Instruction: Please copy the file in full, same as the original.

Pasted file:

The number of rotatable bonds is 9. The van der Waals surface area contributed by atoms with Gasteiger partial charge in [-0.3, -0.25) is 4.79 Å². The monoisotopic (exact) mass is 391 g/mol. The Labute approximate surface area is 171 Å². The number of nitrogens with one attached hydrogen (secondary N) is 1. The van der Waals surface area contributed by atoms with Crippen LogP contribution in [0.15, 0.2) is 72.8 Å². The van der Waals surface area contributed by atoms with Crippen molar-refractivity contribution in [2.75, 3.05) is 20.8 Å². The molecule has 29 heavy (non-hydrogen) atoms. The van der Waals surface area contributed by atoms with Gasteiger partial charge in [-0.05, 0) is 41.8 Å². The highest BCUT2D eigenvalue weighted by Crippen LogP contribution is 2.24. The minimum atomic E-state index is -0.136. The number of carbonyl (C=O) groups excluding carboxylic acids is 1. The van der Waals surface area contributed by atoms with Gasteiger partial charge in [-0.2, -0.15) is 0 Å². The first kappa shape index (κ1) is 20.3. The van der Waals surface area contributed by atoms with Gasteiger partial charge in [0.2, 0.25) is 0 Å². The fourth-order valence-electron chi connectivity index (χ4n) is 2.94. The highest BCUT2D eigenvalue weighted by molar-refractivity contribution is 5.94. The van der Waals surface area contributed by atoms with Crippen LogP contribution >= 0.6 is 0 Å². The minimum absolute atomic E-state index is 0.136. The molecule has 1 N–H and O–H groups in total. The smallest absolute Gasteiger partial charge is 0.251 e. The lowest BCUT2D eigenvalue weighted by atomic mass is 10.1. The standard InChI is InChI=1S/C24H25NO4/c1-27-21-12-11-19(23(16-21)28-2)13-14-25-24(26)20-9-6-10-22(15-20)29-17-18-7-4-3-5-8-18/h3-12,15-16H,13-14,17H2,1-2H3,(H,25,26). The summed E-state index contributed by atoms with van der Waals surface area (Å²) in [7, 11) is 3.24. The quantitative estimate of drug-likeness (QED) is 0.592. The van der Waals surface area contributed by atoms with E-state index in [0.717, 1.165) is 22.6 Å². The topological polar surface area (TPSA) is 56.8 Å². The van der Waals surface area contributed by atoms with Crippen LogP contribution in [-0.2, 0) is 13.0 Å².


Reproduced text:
The number of rotatable bonds is 9. The van der Waals surface area contributed by atoms with Gasteiger partial charge in [-0.3, -0.25) is 4.79 Å². The monoisotopic (exact) mass is 391 g/mol. The Labute approximate surface area is 171 Å². The number of nitrogens with one attached hydrogen (secondary N) is 1. The van der Waals surface area contributed by atoms with Crippen LogP contribution in [0.15, 0.2) is 72.8 Å². The van der Waals surface area contributed by atoms with Crippen molar-refractivity contribution in [2.75, 3.05) is 20.8 Å². The molecule has 29 heavy (non-hydrogen) atoms. The van der Waals surface area contributed by atoms with Gasteiger partial charge in [-0.05, 0) is 41.8 Å². The highest BCUT2D eigenvalue weighted by Crippen LogP contribution is 2.24. The minimum atomic E-state index is -0.136. The number of carbonyl (C=O) groups excluding carboxylic acids is 1. The van der Waals surface area contributed by atoms with Gasteiger partial charge in [-0.2, -0.15) is 0 Å². The first kappa shape index (κ1) is 20.3. The van der Waals surface area contributed by atoms with Gasteiger partial charge in [0.2, 0.25) is 0 Å². The fourth-order valence-electron chi connectivity index (χ4n) is 2.94. The highest BCUT2D eigenvalue weighted by molar-refractivity contribution is 5.94. The van der Waals surface area contributed by atoms with Crippen LogP contribution >= 0.6 is 0 Å². The minimum absolute atomic E-state index is 0.136. The molecule has 1 N–H and O–H groups in total. The smallest absolute Gasteiger partial charge is 0.251 e. The lowest BCUT2D eigenvalue weighted by atomic mass is 10.1. The standard InChI is InChI=1S/C24H25NO4/c1-27-21-12-11-19(23(16-21)28-2)13-14-25-24(26)20-9-6-10-22(15-20)29-17-18-7-4-3-5-8-18/h3-12,15-16H,13-14,17H2,1-2H3,(H,25,26). The summed E-state index contributed by atoms with van der Waals surface area (Å²) in [7, 11) is 3.24. The quantitative estimate of drug-likeness (QED) is 0.592. The van der Waals surface area contributed by atoms with E-state index in [0.717, 1.165) is 22.6 Å². The topological polar surface area (TPSA) is 56.8 Å². The van der Waals surface area contributed by atoms with Crippen LogP contribution in [-0.2, 0) is 13.0 Å².